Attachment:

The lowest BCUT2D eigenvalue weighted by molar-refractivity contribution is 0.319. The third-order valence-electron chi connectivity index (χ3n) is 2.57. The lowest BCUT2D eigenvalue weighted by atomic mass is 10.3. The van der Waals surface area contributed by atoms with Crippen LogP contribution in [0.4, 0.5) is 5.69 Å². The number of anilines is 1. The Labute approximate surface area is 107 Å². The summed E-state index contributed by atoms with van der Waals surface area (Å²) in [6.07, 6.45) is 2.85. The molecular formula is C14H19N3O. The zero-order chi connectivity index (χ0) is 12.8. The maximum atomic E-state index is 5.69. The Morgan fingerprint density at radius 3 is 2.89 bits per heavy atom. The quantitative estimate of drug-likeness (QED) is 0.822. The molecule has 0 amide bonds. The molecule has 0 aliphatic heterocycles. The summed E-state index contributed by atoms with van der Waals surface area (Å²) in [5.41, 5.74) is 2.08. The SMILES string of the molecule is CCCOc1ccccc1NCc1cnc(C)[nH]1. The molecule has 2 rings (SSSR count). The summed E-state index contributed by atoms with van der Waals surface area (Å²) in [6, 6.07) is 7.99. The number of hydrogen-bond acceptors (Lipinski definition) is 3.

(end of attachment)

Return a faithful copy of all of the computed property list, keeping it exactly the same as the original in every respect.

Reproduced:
The lowest BCUT2D eigenvalue weighted by molar-refractivity contribution is 0.319. The third-order valence-electron chi connectivity index (χ3n) is 2.57. The lowest BCUT2D eigenvalue weighted by atomic mass is 10.3. The van der Waals surface area contributed by atoms with Crippen LogP contribution in [0.4, 0.5) is 5.69 Å². The number of anilines is 1. The Labute approximate surface area is 107 Å². The summed E-state index contributed by atoms with van der Waals surface area (Å²) in [6.07, 6.45) is 2.85. The molecular formula is C14H19N3O. The zero-order chi connectivity index (χ0) is 12.8. The maximum atomic E-state index is 5.69. The Morgan fingerprint density at radius 3 is 2.89 bits per heavy atom. The quantitative estimate of drug-likeness (QED) is 0.822. The molecule has 0 amide bonds. The molecule has 0 aliphatic heterocycles. The summed E-state index contributed by atoms with van der Waals surface area (Å²) in [5.41, 5.74) is 2.08. The SMILES string of the molecule is CCCOc1ccccc1NCc1cnc(C)[nH]1. The molecule has 2 rings (SSSR count). The summed E-state index contributed by atoms with van der Waals surface area (Å²) in [6, 6.07) is 7.99. The number of hydrogen-bond acceptors (Lipinski definition) is 3.